The Glass Sentence, by S.E. Grove (Viking Juvenile, middle grade on up, June 2014), is perhaps the most ambitious and original time slip book I have ever read (and I have read more than three hundred). It took me several weeks to read it, and not because it is long--487 pages, but more because the world-building is so complicated that my busy mind wanted time to digest between immersive reads of it....And this is not to be critical of the book, because I did not find that this strange-to-me way of reading detracted from my enjoyment, but it is something to keep in mind when matching the book with readers who will love it.
When Sophia's great-grandmother was a girl in Boston, back in 1799, the world fractured in time. A great disruption brought the past to some places, the future to others...and history ceased its linear progression. And a new era of exploration and map-making began, that ended up taking Sophia's parents to a far of time and place, leaving her with her cartographer uncle in Boston. Slowly she learns to read map of memories held in glass, maps of earth, of water....but she is not permitted to stay sheltered in New Occident.
Instead, she when her uncle is kidnapped, Sophia must follow a trail of cartographic riddles across a time-struck continent...a journey that will take her to the end of the known world, and a map that might change everything once again. It's a journey that brings new friends, adventures of all sorts, wild flights of imagination to delight the tourist heart of the fantasy reader. And interspersed with Sophia's story we see what is happening to her uncle, the tortured prison of someone with a time shattered backstory of her own.
So the thing with this book is that there is So Much Story, and so much to learn about the world while following Sophia, that it really cannot be gulped down. And it requires patience to learn to be in that world....many pages of patience before the twistings of fate gather enough momentum to really get the story rolling. But it rewards the reader lots and lots with its imaginative delights and great characters. And the premise of the shifting times is genius--and one reason that the book was slow to read for me is that it invited more daydreaming and speculation than was good for page turning.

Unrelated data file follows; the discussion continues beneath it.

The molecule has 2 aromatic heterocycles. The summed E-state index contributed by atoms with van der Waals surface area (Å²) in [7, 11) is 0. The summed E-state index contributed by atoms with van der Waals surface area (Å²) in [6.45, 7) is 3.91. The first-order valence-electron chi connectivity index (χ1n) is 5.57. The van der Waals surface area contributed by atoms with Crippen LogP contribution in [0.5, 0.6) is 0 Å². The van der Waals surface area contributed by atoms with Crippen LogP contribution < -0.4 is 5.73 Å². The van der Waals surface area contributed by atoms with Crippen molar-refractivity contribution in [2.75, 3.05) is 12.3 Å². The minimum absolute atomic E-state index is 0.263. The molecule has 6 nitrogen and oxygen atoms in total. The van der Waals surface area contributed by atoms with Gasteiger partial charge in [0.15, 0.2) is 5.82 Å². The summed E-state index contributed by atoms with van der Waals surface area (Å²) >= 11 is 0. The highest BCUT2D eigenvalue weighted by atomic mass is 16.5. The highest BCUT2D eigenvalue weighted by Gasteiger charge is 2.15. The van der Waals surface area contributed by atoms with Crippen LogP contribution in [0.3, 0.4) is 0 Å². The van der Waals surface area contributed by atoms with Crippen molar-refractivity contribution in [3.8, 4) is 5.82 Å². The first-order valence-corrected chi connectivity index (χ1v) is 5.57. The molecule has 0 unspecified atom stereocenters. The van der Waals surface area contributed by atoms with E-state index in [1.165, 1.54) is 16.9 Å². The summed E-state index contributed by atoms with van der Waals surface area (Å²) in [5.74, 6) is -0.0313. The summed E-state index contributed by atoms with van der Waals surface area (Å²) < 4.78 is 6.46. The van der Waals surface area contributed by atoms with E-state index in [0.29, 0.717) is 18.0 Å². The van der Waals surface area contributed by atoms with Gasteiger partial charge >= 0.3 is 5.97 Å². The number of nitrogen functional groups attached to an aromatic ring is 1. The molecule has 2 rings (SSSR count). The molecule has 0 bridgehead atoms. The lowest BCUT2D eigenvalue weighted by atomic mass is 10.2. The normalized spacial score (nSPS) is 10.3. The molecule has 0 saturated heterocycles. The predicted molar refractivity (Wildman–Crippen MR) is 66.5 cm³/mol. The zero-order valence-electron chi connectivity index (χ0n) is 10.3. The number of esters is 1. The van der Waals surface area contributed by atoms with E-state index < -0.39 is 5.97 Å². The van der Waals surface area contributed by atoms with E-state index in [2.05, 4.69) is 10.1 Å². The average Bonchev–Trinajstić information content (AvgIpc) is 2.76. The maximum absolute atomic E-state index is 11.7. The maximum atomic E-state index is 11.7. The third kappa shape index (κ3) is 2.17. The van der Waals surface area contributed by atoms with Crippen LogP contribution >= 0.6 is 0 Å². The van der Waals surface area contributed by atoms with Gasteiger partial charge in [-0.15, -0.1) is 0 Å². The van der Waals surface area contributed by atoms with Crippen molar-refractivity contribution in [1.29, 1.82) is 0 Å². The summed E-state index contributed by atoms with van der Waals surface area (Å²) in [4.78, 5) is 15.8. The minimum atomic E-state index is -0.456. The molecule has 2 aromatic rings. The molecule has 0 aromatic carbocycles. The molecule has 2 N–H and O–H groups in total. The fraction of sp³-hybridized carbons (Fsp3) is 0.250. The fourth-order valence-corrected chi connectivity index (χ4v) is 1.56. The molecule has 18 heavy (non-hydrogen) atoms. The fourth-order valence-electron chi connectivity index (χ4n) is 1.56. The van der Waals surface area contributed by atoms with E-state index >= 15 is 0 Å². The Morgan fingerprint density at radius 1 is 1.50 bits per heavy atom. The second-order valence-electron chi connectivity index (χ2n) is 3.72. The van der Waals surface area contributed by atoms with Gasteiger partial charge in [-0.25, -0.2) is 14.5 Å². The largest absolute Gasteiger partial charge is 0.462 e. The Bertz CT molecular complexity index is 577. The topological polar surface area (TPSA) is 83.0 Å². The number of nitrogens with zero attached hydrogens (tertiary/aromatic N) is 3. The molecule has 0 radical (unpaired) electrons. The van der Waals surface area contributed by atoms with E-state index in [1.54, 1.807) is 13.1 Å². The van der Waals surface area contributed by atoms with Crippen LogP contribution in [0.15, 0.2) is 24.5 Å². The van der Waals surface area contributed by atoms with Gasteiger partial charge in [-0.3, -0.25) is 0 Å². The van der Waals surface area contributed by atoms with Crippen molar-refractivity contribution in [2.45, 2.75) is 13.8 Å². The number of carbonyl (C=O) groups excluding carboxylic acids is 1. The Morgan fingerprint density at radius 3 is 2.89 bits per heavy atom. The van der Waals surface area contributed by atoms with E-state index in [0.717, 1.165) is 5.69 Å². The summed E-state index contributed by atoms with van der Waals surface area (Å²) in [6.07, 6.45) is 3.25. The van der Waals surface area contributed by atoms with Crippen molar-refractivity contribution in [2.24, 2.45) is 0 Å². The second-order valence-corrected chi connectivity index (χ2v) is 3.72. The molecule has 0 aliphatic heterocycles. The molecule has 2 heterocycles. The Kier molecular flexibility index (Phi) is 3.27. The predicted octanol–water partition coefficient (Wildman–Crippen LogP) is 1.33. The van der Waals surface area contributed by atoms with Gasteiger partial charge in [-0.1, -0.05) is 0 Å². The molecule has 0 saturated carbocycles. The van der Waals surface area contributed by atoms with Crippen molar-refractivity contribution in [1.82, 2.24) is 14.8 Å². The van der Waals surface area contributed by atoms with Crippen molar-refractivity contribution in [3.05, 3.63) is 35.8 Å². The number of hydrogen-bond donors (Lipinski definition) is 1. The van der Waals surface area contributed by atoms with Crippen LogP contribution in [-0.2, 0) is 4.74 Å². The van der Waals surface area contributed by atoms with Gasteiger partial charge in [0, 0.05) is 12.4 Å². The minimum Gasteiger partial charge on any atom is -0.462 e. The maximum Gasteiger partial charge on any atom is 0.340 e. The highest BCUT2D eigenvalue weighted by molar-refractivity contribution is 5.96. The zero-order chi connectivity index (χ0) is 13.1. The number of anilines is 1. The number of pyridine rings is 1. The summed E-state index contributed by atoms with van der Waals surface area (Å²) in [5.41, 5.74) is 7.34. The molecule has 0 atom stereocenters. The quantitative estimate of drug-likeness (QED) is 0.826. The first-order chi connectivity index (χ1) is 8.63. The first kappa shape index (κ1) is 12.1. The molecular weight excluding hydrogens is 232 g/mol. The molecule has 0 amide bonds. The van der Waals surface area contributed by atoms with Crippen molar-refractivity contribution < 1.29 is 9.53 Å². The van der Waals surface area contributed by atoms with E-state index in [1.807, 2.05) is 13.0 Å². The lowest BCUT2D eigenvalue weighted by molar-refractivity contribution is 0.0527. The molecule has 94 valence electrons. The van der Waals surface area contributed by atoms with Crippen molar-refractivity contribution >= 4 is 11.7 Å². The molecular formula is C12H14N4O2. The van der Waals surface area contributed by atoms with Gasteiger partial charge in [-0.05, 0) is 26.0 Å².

It really does take time to get going, though, so you have to trust that it will be worth it to try to make sense of everything. And so, though this is a middle grade book for kids in grades 5 and up, it isn't going to be for every middle grade fantasy fan. Give it to the kid who, like Sophia, daydreams strange worlds...the thoughtful kid, who's a fast and confident reader, who looks at reality slight slant-wise. Or give it to grown-ups who love the way the best fantasy books for kids open new windows in the mind.
My middle grade speculative fiction comrade from last year's Cybils Awards reading, Stephanie Whalen, recommend this one in her School Library Journal Review to those who loved The Rithmatist, by Brandon Sanderson, and found it comparable to Philip Pullman's Dark Materials trilogy. I don't disagree, but to me it gave an even stronger feeling of similarity to the Monster Blood Tattoo series of D.M. Cornish in the sheer splendorous details of its imagination.
I have to say, though, that I personally admire the book more than I love it with the sort of cozy fondness I feel for my favorite books--it really is almost too much of a good thing in the elaboration of its imagination for my taste.
Despite that, I am pretty sure I want my own final copy of this one. The copy I read was an ARC, and the final book, with its generous servings of cartography, is a lovely book qua book....